Might make an interesting soundboard, if quite a bit on the heavy side.
If nothing else it was an absolute delight to easily rive into bolts, and will make good practice for resawing.

I hope some more folks have a bit more info on this species.
Thanks guys
 

Jonathan S

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Pitch pine must of been common back in the 1800's so much of it has been pulled out of old buildings and sacrificed, I remember my grandfather had an old super 8 file of himself pulling an old chapel down....all the pews he saved and stored in the carpenters shop and where only used on family jobs....my thought is that the changes to our climate has made Pitch pine unsuitable for growth in UK? or is it just not commercially viable a anymore?

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yetloh

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Pinus rigida, not extinct by any stretch but, I guess not grown commercially. By pine standards it is not huge, classed as a small to medium sized tree, so commercially there are better candidates for replanting. It's native to N. America, so I guess it was felled and where replanting took place it was with something else. In my experience, not knotty at all and with very straight grain. I have seen some with very close growth rings indicating slow growth. Probably one of the most resinous of woods, I have one piece which appears to be almost solid resin and is very heavy indeed.

I made a kitchen trolley from it out of floorboards from 1920's mental hospital. Lovely stuff.

Jim
 

pitch pine

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It is fantastic timber pitch pine. My experience of using a fair bit of it is how variable it can be, and I think that timber originally marketed as pitch pine came from several separate species of pine. I have used pieces that will sink in water and when you cut into the end grain it looks like plastic. You also spend a lot of time cleaning the pitch off your tools. The smell is amazing, if you get the chance to use some do.
 

Trevanion

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Of course we’ve got a forum member called pitch pine, pitching in on the pitch pine discussion. What else is there left to surprise me about this forum? :lol:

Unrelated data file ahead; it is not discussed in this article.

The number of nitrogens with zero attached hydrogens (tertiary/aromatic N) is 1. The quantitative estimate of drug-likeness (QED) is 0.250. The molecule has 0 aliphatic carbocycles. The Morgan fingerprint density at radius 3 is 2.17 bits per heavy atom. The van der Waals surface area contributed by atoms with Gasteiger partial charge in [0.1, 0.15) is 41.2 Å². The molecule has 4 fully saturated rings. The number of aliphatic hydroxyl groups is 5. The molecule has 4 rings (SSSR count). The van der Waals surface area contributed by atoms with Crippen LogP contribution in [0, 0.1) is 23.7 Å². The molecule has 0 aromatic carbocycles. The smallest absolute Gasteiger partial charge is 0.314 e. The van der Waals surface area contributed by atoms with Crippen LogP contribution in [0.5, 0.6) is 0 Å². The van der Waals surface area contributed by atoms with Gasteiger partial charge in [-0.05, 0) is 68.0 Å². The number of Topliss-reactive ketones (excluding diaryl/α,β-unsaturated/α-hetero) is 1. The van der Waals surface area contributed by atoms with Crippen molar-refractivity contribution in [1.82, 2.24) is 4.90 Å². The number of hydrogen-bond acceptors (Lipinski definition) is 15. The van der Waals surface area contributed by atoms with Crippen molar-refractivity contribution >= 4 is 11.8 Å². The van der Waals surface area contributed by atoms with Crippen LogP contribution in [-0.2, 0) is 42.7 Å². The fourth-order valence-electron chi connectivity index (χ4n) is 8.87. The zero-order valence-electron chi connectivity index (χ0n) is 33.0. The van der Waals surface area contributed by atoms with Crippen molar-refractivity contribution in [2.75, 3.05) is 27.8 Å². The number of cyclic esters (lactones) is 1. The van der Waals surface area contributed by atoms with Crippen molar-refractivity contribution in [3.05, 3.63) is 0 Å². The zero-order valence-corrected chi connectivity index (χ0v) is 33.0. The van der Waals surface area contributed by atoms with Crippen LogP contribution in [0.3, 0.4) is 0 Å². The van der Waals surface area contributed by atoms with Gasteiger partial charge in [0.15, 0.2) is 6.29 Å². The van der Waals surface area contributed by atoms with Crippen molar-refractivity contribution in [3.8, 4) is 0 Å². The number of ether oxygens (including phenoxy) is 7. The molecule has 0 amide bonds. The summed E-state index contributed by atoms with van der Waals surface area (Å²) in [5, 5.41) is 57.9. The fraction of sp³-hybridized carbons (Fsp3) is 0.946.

Osvaldd

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my rake handle/stick is made from this stuff, I always assumed it was plywood because of how uniform and straight the grain is. lovely.
 

Ttrees

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Thanks Sunnybob and the rest of you's
I will dig further into it. :D
I got it wrong, it was lodgepole pine that I was thinking about, what looks to be used for ceilings.
I'm not even sure if that's definitely the species, its so full of knots that I got the name confused.
Sorry folks :oops:
Cheers
Tom
 

Keith 66

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Southern yellow pine, Longleaf Yellow pine, is one of the finest boatbuilding woods going, I read an article in wooden boat magazine about it a few years ago & the pine cones need fire to open them, no fires = no new seedlings.
As many have said it is highly resinous & its worth remembering with the most resinous timber that machining it can cause you severe problems. Its simply that the resin & sawdust will clog saw teeth & feed rollers on planers to the extent they will literally jam up. One piece i attempted to thickness the machine planed for three feet before becoming hopelessly jammed, i ended up planing it by wiping the sole of a hand plane with linseed oil every other stroke.
It was often used for large vat & tank staves & i have some from a tanning works that is well over 150 years old, cut the top 6mm off & its like new.
My favorite cigar box guitar has a pitch pine neck & its strong & stable & im sure its properties give it its good tone.
 

Peri

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I've just been in touch with Sykes Timber in Atherstone - one of the many woods they stock is Honduras Pitch Pine :)